PRIORITIZATION

  • USE CASES
    • Use case 1 (separate tab) and 2 (embedded): full interface with all the branding, content, and functions
    • Use case 1 and 2: “full” interface with configurable branding, content, and/or functions
    • Use case 3: image display without controls
    • Use case 3: possible re-envisioning of this use case to include image controls and other configurable elements
    • Use case 4: similar or related content delivered through PDS and IDS (e.g., maps that are presented both as images and as part of atlases)
    • METADATA
      • Descriptive….
      • Technical….

 

Saving, downloading, and printing

In the upper menu of PDS, the Print/Save menu item opens a modal window that provides printing options including converting pages to PDF for printing – the current page, a user specified range of pages, or the entire document.  The user can also display the current page as an image with the full caption.  Maybe the PDS modal could be adapted for use by IDS and provide options for downloading the IDS image, including information that would help the user make informed decisions about which option to choose.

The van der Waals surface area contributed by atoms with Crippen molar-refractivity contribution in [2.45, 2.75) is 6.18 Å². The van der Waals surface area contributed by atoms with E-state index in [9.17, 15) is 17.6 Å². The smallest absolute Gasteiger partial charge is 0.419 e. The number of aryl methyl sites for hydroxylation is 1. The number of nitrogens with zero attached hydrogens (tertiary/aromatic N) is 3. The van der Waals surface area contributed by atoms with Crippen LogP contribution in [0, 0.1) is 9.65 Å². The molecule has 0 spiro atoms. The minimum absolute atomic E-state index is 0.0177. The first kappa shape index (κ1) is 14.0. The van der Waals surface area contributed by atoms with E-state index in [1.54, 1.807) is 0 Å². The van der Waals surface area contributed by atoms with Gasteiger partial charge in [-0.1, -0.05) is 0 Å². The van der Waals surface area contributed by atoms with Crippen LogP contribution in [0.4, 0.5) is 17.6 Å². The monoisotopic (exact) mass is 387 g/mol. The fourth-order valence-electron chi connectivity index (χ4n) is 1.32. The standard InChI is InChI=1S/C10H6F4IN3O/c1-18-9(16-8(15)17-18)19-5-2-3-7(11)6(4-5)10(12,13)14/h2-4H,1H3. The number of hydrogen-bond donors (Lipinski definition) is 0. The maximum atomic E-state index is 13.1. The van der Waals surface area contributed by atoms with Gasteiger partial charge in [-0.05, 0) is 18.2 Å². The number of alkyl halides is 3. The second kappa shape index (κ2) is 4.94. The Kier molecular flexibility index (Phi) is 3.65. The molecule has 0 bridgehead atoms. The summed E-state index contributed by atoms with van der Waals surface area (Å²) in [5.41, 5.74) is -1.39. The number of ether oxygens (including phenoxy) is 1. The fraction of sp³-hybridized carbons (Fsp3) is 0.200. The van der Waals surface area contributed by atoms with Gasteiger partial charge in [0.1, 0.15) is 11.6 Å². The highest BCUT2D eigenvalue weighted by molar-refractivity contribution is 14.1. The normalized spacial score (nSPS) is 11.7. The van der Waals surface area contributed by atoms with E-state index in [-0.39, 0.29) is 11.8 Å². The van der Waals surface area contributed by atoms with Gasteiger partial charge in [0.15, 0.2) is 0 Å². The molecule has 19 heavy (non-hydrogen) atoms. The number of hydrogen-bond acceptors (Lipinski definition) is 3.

Question: what options are currently available and what options should be available?

For example, Universal Viewer has a menu that displays all available versions of an image for download, including the file format and file size:  

Image format can be an issue for download, because many users cannot open a JP2 or even a TIFF.  Repositories are having to send out instructions or they save the image as a JPEG before sending it to the requester.  If IDS provides downloading, it should include a format that can be opened without special software.

When printing an image from IDS, the citation should be appended as it is in PDS.  Note: PDS has a repository and local identifier, not a citation.  Which is preferable?

PRIORITIZATION (save/download/print)

  • File size
  • Pixel dimensions
  • File type/format
  • Alternative formats
  • Portion of image
  • URL to embed viewer/image

Requested content and functions that not available and are in need of prioritization

  • The color profile needs to be downloaded with the image, this has been an on-going problem for the museums.  After being downloaded, the images display incorrectly because the color profile isn’t available.